The Great Physician’s Prescription for Overcoming Fear

Mark 4:40; Matthew 10:29-31; Mark 11:22
       Why are you so fearful? How is it that ye have no faith?
       Are not two sparrows sold for a farthing? And one of them shall not fall on the ground without your Father. The very hairs of your head are numbered. Fear ye not therefore, ye are of more value than many sparrows.
       Have faith in God.

ADAM CLARKE (1760-1832): The providence of God extends to the minutest things; every thing is continually under the government and care of God, and nothing occurs without His will or permission; if then He regards sparrows, how much more man, and how much more still the soul that trusts in him!

CHARLES BRIDGES (1794-1869): This is the polar star of a child of God—faith in his Father’s providence, promises, and grace…It is the trust of the heart, of all the heart. It is a child-like, unwavering confidence in our Father’s well-proved wisdom, faithfulness, and love. Any limit to this confidence is a heinous provocation (Psalm 78:18-22). He is truth itself. Therefore He would have us take Him at His Word, and prove His Word to the utmost extent of His power.

STEPHEN CHARNOCK (1628-1680): Assurance is the fruit that grows out of the root of faith.

J. W. ALEXANDER (1804-1859): Precisely for this reason is faith so often dwelt upon as the instrument; because faith, as faith, lays hold of God’s veracity; and trust is nothing else but faith in a promise.

JOHN NEWTON (1725-1807): The strongest and most lively assurance that we can conceive attainable in the present life, is wrought and maintained by the very same principles which have so faint an influence in the infancy of faith.
      Let us hear the great champion, Paul, in the close of an exemplary, laborious life, giving an account to a dear and intimate friend of the hope that was in him. He had been honoured and distinguished for grace, gifts, and usefulness, in a peculiar manner; he had laboured more abundantly than all the Apostles; he had fully preached the Gospel, and gathered churches throughout a very large part of the Roman empire: his first call was extraordinary, by the Lord’s appearing to him in glory; and some of his succeeding experiences had been no less singular, for he had been caught up into the third heavens: finally, his suffering for the Gospel had been as great and remarkable as his services. But when he expresses his assurance of salvation, he says not a syllable of these things, but rests the whole upon such points as are common to him with all believers: “I know whom I have believed, and I am persuaded that he is able to keep that which I have committed unto him against that day,” 2 Timothy 1:12.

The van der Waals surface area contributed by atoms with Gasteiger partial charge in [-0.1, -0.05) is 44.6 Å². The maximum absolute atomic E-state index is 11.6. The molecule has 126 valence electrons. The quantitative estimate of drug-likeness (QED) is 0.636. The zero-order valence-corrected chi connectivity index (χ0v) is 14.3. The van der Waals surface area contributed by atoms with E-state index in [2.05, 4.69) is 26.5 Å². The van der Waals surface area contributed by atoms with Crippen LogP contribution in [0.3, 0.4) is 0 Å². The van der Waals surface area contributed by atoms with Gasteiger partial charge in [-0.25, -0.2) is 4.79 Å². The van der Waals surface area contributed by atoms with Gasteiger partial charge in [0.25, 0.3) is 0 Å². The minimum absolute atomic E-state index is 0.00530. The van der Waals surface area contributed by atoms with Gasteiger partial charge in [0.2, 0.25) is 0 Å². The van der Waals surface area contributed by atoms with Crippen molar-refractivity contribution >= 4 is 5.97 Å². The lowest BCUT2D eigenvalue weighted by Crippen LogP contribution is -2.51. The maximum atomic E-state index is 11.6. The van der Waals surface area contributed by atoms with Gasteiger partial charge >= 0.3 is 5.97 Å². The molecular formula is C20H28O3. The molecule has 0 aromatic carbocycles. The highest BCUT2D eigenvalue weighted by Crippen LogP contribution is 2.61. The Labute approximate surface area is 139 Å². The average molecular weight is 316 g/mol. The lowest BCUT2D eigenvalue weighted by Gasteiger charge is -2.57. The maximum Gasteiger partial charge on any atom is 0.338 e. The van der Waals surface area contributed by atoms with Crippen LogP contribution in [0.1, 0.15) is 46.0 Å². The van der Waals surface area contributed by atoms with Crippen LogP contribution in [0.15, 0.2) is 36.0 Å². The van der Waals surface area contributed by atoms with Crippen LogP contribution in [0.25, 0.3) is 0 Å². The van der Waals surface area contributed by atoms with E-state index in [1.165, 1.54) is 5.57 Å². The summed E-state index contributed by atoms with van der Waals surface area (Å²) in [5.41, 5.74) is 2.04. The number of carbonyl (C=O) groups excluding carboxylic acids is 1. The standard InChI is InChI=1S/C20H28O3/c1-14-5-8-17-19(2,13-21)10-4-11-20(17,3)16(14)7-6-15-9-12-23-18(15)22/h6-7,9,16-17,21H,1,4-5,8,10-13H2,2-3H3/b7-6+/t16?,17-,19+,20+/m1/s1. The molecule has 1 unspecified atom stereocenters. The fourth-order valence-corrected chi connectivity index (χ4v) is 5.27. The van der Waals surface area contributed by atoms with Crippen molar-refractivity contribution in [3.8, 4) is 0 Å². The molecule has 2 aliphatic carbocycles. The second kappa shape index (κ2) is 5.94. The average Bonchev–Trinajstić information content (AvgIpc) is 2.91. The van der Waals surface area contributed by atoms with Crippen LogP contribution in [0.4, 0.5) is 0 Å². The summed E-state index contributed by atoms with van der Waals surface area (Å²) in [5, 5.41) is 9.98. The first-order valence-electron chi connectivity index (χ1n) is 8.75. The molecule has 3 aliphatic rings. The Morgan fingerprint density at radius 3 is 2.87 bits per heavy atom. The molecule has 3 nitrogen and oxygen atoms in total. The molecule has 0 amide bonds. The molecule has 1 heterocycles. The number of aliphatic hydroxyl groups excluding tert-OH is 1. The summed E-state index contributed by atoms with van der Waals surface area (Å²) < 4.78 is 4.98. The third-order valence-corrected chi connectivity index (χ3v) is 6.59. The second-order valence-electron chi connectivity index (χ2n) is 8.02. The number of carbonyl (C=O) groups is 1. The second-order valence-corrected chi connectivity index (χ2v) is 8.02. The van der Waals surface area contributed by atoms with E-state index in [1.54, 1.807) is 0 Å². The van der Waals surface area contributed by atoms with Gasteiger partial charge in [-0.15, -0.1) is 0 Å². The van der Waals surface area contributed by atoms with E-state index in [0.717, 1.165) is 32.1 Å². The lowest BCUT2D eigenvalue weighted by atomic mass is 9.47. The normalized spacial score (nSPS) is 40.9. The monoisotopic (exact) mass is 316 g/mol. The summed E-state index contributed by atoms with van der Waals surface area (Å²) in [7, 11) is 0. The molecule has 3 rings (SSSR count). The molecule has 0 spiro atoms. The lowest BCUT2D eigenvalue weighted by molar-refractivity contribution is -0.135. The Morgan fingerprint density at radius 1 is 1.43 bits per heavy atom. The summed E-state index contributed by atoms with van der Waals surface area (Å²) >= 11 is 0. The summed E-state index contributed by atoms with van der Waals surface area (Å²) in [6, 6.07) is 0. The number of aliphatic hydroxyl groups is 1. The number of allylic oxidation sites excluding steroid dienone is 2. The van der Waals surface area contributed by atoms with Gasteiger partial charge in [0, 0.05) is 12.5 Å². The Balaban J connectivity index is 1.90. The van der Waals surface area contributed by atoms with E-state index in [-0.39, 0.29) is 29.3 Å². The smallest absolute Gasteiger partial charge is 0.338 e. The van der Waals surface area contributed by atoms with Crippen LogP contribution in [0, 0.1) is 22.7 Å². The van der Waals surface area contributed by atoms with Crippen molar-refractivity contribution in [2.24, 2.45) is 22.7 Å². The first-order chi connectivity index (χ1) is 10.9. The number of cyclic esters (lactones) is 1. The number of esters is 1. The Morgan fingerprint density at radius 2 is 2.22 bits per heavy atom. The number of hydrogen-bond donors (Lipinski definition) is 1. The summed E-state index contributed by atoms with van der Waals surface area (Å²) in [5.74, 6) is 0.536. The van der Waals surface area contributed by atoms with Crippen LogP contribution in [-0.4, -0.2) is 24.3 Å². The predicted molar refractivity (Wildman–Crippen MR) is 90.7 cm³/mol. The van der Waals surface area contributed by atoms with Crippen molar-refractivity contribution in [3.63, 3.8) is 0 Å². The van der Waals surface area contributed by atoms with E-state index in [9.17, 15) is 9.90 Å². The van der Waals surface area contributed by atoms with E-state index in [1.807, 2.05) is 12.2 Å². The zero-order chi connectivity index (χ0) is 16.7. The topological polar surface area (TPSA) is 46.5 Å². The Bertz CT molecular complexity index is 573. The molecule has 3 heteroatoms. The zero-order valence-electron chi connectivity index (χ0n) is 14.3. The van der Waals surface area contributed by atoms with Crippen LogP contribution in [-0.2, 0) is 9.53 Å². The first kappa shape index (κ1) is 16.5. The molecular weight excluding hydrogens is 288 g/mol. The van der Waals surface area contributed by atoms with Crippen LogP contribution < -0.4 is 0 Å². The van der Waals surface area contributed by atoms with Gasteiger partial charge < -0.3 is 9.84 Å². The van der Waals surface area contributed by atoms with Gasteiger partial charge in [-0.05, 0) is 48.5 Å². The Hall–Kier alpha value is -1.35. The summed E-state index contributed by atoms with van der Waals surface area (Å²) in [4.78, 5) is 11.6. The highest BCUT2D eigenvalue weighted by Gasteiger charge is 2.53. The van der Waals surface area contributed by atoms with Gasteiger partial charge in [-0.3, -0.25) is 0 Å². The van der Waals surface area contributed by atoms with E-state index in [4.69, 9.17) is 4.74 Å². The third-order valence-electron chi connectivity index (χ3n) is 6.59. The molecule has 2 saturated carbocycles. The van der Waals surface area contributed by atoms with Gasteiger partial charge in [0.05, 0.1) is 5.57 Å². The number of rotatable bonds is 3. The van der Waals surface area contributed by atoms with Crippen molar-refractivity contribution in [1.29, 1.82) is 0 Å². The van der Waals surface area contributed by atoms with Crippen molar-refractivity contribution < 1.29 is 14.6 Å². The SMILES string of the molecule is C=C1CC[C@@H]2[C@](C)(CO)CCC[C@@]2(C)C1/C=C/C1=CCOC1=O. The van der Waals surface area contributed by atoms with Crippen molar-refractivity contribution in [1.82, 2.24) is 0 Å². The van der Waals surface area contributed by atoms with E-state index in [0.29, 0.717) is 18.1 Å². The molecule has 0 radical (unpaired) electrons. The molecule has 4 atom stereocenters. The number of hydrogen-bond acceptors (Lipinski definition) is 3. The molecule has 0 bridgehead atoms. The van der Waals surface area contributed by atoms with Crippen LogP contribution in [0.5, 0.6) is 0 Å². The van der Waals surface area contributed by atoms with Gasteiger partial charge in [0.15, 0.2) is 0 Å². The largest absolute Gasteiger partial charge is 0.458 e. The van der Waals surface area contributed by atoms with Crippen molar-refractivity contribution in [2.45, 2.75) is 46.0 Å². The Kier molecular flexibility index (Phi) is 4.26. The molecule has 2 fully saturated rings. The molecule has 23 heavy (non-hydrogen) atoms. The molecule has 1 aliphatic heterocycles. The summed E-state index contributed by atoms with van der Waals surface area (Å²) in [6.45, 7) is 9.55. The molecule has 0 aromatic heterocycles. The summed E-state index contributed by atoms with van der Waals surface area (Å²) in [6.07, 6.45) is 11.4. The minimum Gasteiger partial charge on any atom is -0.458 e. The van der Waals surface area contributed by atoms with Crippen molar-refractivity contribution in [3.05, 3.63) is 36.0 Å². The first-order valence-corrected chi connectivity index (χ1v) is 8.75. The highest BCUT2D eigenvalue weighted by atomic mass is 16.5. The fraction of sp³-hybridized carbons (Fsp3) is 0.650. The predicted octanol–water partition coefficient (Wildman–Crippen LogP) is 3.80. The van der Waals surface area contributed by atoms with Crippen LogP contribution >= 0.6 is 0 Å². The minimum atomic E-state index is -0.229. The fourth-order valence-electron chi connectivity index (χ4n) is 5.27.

We see there Paul’s assurance was founded on, first, A knowledge of Jesus Christ, the object of his faith; secondly, A consciousness of transactions which had passed between him and his Saviour; he had committed something to Him—that was, his soul, with all its interests; thirdly, A persuasion of His ability, willingness, and faithfulness, to secure and preserve what he had taken charge of. And these are the very same principles which are necessary to the first act of faith.

MARTYN LLOYD-JONES (1899-1981): The other thing I find here is the absolute certainty of it all, and the assurance of it all. If my confidence of my final salvation, and of my ultimate perfection, rested in myself―my own energy, my own zeal, my own purposes and desires―I know that I’d never get there. My assurance is based on this: that God, the infinite eternal God, is vindicating His own eternal character, through me. And if He started saving me, and then left it undone or unfinished, and I ever arrived in hell, the devil would have the greatest joke of eternity. He’d say “there’s a being that God began to save, and failed to complete.” It’s impossible, it can’t happen. There is no more monstrous idea than the idea that you can fall away from grace―that you can ever be born again, and then be damned! The character of God is involved, it’s impossible! It’s not merely to save me, it’s to vindicate His own being and nature, and I’m being used to that end; I’m getting all the benefits. But the thing’s absolutely certain, because God’s character is involved in it…There is nothing that gives me greater hope and assurance this morning than my knowledge of the character of God.

HUDSON TAYLOR (1832-1905): There is a living God. He has spoken in His Word. He means just what He says and will do all that He has promised.

WILLIAM GURNALL (1617-1679):I will never leave thee, nor forsake thee,” Hebrews 13:5―there is the promise; and the inference, which He teacheth us to draw by faith from this, follows―verse 6―“So that we may boldly say, The Lord is my helper.” We may boldly assert it in the face of men and devils, because He that is almighty hath said it…Assurance is, as it were, the cream of faith.

MARTYN LLOYD-JONES: God is concerned about me as My Father, and nothing happens to me apart from God. Even the very hairs on my head are numbered. I must never forget that.

ISAAC WATTS (1674-1748): I believe the promises of God enough to venture an eternity on them.

RICHARD CECIL (1748-1810): I shall never forget standing by the bed-side of my dying mother. “Are you afraid to die?” I asked. “No!” she replied.
      “But why does the uncertainty of another state give you no concern?”
      “Because God has said, Fear not; when thou passeth through the waters I will be with thee, and through the rivers, they shall not overflow thee,” Isaiah 43:2.

C. H. SPURGEON (1834-1892): God is with His children, and ever will be.

DUTCH PSALTER 226 (Psalm 84:12): O Lord of hosts, most blest is he,
                                                                                  who puts his steadfast trust in Thee.


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